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HP Elitebook MIL-STD 810G How far?

Discussion in 'HP Business Class Notebooks' started by grealish, Jun 25, 2011.

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  1. grealish

    grealish Newbie

    Jun 25, 2011
    As we all know most of the Elitebook range comes with a Military standard defined by the DOD, (MIL-STD 810G), Now I'm unsure how far this military spec stands, but it at-least covers a certain amount of resistance to corrosive material and physical use.

    Recently I purchased a Elitebook 8540w notebook for daily use, as I needed something that has allot of power but also very sturdy, and after having a HP Compaq nw8240 for 4yrs and seen the abuse this got, I stuck with the HP range of workstation notebooks.
    But the other day the shoulder strap broke on my laptop bag as I was running to catch a train, nothing came out but after checking the laptop the clips to keep the battery in broke! And on the laptop body side, not the on the battery. This seams abit week, However the lid got slightly shifted to the right, so it heads abit or work to have to close properly.
    Other then that, the corner the laptop landed on has a small bump.

    Now my understand is that was abit weak for such a laptop to be classed as Military Spec. At least I hope I'm understanding there standards correctly.

    Let me know what you think? As I have 3yr warranty on this that I'd like to find out if it can cover
  2. Indrek

    Indrek Notebook Virtuoso

    Jan 30, 2009
    Well firstly, the talk about military standard compliance is, to some extent, marketing. The EliteBooks are more durable than your average consumer-class laptop, but there's no guarantee that the laptop is immune to freak accidents like the one you just had.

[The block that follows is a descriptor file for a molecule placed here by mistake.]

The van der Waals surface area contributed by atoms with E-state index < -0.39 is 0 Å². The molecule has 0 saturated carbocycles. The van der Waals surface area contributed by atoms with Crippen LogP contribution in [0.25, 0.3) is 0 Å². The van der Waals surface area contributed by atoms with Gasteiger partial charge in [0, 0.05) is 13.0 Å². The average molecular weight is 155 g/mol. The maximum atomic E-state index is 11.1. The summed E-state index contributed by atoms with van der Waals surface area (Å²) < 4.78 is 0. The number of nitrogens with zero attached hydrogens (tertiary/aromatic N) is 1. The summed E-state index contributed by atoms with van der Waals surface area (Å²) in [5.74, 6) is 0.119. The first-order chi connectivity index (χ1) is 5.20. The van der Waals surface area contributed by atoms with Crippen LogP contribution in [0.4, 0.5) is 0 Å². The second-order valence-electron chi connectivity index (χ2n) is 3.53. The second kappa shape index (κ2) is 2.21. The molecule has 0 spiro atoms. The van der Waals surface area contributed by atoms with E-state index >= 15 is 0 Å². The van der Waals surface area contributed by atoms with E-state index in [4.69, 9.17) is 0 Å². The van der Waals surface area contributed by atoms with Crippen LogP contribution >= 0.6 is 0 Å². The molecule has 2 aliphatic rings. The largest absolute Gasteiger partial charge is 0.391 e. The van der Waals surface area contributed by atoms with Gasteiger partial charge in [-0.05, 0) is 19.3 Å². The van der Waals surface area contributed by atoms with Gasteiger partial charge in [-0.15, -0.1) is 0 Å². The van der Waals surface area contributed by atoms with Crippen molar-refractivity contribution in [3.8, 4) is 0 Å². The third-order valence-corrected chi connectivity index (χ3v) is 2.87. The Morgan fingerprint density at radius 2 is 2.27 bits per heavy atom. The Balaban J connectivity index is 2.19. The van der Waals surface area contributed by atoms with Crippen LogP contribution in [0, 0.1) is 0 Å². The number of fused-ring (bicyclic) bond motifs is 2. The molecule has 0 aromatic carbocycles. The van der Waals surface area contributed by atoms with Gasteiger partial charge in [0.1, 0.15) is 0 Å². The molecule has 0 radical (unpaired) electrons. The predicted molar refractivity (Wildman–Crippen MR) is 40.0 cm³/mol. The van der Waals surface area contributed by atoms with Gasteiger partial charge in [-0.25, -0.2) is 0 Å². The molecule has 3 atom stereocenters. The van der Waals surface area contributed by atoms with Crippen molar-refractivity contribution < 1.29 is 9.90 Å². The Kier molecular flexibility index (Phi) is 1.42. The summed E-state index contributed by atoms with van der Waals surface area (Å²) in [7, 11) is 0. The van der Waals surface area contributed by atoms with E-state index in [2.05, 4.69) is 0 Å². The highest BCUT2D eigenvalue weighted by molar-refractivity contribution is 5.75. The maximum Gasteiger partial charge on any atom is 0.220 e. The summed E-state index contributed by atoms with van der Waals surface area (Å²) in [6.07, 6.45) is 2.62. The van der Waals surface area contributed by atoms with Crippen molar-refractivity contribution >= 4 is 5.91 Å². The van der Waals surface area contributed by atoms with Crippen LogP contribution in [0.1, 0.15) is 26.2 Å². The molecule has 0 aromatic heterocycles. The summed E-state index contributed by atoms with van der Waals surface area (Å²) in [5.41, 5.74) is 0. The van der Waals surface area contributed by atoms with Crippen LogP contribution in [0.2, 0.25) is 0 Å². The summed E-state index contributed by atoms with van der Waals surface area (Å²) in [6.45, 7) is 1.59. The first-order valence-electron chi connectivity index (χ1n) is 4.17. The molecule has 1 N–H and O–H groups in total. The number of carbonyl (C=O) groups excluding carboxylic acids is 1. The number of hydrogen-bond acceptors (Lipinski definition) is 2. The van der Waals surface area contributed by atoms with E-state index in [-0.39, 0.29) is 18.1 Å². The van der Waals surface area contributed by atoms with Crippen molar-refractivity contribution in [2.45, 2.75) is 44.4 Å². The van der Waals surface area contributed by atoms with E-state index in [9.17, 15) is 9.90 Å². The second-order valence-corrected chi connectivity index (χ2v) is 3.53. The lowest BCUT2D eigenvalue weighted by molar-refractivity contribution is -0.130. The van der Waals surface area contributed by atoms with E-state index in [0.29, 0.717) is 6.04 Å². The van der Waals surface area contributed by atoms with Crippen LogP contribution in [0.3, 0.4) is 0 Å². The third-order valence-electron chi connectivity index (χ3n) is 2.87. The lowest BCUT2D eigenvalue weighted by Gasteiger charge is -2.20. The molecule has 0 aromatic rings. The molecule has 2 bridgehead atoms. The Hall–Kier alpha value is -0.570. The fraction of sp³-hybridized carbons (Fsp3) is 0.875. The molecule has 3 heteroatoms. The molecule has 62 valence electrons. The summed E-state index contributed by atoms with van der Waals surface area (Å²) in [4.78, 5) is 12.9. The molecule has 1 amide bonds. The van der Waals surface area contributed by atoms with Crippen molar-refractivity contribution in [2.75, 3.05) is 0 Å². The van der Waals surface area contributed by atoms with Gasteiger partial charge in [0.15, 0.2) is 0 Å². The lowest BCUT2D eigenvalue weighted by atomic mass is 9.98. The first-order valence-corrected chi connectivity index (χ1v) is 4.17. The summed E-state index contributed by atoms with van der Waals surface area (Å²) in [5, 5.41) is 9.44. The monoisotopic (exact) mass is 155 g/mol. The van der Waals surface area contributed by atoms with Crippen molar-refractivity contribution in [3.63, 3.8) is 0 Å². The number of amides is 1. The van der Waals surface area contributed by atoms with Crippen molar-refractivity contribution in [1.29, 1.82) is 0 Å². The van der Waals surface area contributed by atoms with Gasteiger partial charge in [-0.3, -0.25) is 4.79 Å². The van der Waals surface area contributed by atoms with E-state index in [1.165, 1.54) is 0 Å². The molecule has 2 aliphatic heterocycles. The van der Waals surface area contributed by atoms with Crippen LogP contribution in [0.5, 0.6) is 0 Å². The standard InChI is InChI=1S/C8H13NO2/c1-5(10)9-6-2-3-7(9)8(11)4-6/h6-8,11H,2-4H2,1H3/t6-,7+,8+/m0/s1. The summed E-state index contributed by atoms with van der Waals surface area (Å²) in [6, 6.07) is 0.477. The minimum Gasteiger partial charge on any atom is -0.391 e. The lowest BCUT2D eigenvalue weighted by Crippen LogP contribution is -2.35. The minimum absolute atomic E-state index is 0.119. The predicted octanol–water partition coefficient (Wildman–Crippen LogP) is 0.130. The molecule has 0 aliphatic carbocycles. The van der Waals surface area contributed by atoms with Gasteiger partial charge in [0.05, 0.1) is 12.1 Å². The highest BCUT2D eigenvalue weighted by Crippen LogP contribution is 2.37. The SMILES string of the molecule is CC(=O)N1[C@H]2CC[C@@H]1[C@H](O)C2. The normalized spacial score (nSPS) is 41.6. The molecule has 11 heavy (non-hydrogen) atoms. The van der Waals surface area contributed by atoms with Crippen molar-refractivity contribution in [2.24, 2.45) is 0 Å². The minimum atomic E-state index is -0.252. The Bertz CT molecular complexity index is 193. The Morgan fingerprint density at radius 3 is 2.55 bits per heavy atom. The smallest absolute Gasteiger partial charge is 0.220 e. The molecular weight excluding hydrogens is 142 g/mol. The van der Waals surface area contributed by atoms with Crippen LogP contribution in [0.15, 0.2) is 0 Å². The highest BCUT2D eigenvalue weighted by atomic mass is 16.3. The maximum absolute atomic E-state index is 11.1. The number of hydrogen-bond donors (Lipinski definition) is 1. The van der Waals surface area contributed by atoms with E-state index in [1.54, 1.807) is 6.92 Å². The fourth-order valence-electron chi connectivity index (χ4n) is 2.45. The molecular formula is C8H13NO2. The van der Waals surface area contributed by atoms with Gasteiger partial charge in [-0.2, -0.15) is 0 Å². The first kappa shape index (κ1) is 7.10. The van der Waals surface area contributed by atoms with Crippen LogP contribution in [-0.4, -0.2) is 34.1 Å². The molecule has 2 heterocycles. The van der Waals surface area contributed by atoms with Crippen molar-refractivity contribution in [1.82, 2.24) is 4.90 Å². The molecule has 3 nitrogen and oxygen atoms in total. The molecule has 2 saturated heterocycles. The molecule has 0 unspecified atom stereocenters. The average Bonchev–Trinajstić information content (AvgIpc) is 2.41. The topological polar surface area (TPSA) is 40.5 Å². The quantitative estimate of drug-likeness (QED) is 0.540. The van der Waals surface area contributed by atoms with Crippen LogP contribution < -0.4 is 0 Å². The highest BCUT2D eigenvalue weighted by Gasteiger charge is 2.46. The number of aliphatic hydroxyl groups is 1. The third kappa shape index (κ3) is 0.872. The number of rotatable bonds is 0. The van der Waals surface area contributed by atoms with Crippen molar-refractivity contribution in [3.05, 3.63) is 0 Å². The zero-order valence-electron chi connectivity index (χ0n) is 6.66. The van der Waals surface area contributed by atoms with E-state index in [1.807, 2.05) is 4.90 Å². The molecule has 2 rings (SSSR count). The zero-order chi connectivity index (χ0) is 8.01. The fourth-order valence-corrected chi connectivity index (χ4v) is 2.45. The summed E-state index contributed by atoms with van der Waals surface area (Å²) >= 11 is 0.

If you look at the 8540w quick specs, you'll see (in the "At A Glance" section) that HP has tested the laptop for compliance on, quote, "vibration, dust, humidity, altitude, and high and low temperature operation". No mention of shock or anything like that, so the fact that your laptop suffered damage from a fall doesn't necessarily mean the HP engineers did a bad job. They simply didn't claim that the laptop would meet any standards in terms of shock resistance.

    Also, HP has never claimed that their laptops are actually certified for the MIL-STD-810 standard. They say that the laptops have been "designed for", or tested for "compliance with", which just means that certain parts of the standards have been used as general guidelines in the design, manufacturing and testing process. There's no guarantee that the laptops would actually pass the tests for the standards; indeed, for all we know, they could fail miserably. A footnote from the same part of the quick specs says:
    So basically the talk about military standard compliance should be taken with a grain of salt. In the end the EliteBooks are still non-rugged (well, business-rugged, whatever the hell that means) laptops meant to be handled with care.

    As for your laptop, you should check your warranty to see if it includes Accidental Damage Protection.
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